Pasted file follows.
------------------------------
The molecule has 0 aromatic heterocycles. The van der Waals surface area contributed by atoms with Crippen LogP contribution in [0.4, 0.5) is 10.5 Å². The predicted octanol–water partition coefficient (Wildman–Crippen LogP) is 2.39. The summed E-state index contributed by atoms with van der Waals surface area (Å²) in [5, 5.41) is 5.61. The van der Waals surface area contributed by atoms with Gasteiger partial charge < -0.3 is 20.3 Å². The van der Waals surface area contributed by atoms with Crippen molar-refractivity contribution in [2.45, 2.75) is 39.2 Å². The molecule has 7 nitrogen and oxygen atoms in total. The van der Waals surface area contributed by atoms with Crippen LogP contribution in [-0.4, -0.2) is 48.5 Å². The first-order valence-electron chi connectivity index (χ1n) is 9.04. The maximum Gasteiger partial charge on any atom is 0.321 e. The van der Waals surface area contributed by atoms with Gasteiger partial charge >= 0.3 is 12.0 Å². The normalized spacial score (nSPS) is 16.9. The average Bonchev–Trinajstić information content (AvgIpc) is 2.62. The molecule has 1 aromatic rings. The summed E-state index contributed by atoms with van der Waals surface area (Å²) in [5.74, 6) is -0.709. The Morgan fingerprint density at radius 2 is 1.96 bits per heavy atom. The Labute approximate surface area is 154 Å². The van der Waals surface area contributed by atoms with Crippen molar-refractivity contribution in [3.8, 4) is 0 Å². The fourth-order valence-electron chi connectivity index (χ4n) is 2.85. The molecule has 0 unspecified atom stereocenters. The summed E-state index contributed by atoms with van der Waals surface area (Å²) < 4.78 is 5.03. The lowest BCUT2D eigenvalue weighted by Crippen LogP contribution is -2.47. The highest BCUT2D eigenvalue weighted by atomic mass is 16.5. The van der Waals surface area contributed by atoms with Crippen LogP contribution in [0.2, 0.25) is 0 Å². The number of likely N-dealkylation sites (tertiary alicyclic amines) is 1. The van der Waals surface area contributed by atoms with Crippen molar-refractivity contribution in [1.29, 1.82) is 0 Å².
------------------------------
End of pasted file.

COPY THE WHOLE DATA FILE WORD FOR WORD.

The molecule has 0 aromatic heterocycles. The van der Waals surface area contributed by atoms with Crippen LogP contribution in [0.4, 0.5) is 10.5 Å². The predicted octanol–water partition coefficient (Wildman–Crippen LogP) is 2.39. The summed E-state index contributed by atoms with van der Waals surface area (Å²) in [5, 5.41) is 5.61. The van der Waals surface area contributed by atoms with Gasteiger partial charge < -0.3 is 20.3 Å². The van der Waals surface area contributed by atoms with Crippen molar-refractivity contribution in [2.45, 2.75) is 39.2 Å². The molecule has 7 nitrogen and oxygen atoms in total. The van der Waals surface area contributed by atoms with Crippen LogP contribution in [-0.4, -0.2) is 48.5 Å². The first-order valence-electron chi connectivity index (χ1n) is 9.04. The maximum Gasteiger partial charge on any atom is 0.321 e. The van der Waals surface area contributed by atoms with Gasteiger partial charge >= 0.3 is 12.0 Å². The normalized spacial score (nSPS) is 16.9. The average Bonchev–Trinajstić information content (AvgIpc) is 2.62. The molecule has 1 aromatic rings. The summed E-state index contributed by atoms with van der Waals surface area (Å²) in [5.74, 6) is -0.709. The Morgan fingerprint density at radius 2 is 1.96 bits per heavy atom. The Labute approximate surface area is 154 Å². The van der Waals surface area contributed by atoms with Crippen molar-refractivity contribution in [3.8, 4) is 0 Å². The fourth-order valence-electron chi connectivity index (χ4n) is 2.85. The molecule has 0 unspecified atom stereocenters. The summed E-state index contributed by atoms with van der Waals surface area (Å²) < 4.78 is 5.03. The lowest BCUT2D eigenvalue weighted by Crippen LogP contribution is -2.47. The highest BCUT2D eigenvalue weighted by atomic mass is 16.5. The van der Waals surface area contributed by atoms with Crippen LogP contribution in [0.2, 0.25) is 0 Å². The number of likely N-dealkylation sites (tertiary alicyclic amines) is 1. The van der Waals surface area contributed by atoms with Crippen molar-refractivity contribution in [1.29, 1.82) is 0 Å².